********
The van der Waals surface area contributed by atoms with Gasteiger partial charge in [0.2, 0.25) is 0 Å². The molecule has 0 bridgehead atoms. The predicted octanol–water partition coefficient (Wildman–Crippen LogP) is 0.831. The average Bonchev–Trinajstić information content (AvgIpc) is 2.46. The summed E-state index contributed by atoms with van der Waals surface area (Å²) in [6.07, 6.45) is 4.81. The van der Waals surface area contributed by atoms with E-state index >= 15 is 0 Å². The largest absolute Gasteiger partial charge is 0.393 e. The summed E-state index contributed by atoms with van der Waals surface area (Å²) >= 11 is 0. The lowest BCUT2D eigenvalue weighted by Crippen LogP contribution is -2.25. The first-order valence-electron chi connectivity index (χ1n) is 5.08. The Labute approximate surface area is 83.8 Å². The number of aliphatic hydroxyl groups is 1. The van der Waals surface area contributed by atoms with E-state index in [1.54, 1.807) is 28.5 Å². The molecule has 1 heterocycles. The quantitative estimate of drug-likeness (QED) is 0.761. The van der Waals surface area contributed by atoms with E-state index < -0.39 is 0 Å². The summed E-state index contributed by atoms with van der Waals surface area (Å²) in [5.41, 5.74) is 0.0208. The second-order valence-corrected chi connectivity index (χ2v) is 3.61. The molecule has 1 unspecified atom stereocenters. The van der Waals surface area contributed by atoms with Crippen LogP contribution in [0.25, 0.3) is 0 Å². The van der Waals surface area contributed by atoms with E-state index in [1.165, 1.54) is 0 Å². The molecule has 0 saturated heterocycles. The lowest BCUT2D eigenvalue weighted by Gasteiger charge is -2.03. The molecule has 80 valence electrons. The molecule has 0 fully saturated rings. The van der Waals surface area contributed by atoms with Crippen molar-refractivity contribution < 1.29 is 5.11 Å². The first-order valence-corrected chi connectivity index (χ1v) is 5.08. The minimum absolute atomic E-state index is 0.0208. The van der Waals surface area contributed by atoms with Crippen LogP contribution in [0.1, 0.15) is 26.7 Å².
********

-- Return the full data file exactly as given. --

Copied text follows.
The van der Waals surface area contributed by atoms with Gasteiger partial charge in [0.2, 0.25) is 0 Å². The molecule has 0 bridgehead atoms. The predicted octanol–water partition coefficient (Wildman–Crippen LogP) is 0.831. The average Bonchev–Trinajstić information content (AvgIpc) is 2.46. The summed E-state index contributed by atoms with van der Waals surface area (Å²) in [6.07, 6.45) is 4.81. The van der Waals surface area contributed by atoms with E-state index >= 15 is 0 Å². The largest absolute Gasteiger partial charge is 0.393 e. The summed E-state index contributed by atoms with van der Waals surface area (Å²) >= 11 is 0. The lowest BCUT2D eigenvalue weighted by Crippen LogP contribution is -2.25. The first-order valence-electron chi connectivity index (χ1n) is 5.08. The Labute approximate surface area is 83.8 Å². The number of aliphatic hydroxyl groups is 1. The van der Waals surface area contributed by atoms with E-state index in [1.54, 1.807) is 28.5 Å². The molecule has 1 heterocycles. The quantitative estimate of drug-likeness (QED) is 0.761. The van der Waals surface area contributed by atoms with E-state index < -0.39 is 0 Å². The summed E-state index contributed by atoms with van der Waals surface area (Å²) in [5.41, 5.74) is 0.0208. The second-order valence-corrected chi connectivity index (χ2v) is 3.61. The molecule has 1 unspecified atom stereocenters. The van der Waals surface area contributed by atoms with Crippen LogP contribution in [0.25, 0.3) is 0 Å². The van der Waals surface area contributed by atoms with E-state index in [1.165, 1.54) is 0 Å². The molecule has 0 saturated heterocycles. The lowest BCUT2D eigenvalue weighted by Gasteiger charge is -2.03. The molecule has 80 valence electrons. The molecule has 0 fully saturated rings. The van der Waals surface area contributed by atoms with Crippen molar-refractivity contribution < 1.29 is 5.11 Å². The first-order valence-corrected chi connectivity index (χ1v) is 5.08. The minimum absolute atomic E-state index is 0.0208. The van der Waals surface area contributed by atoms with Crippen LogP contribution in [0.1, 0.15) is 26.7 Å².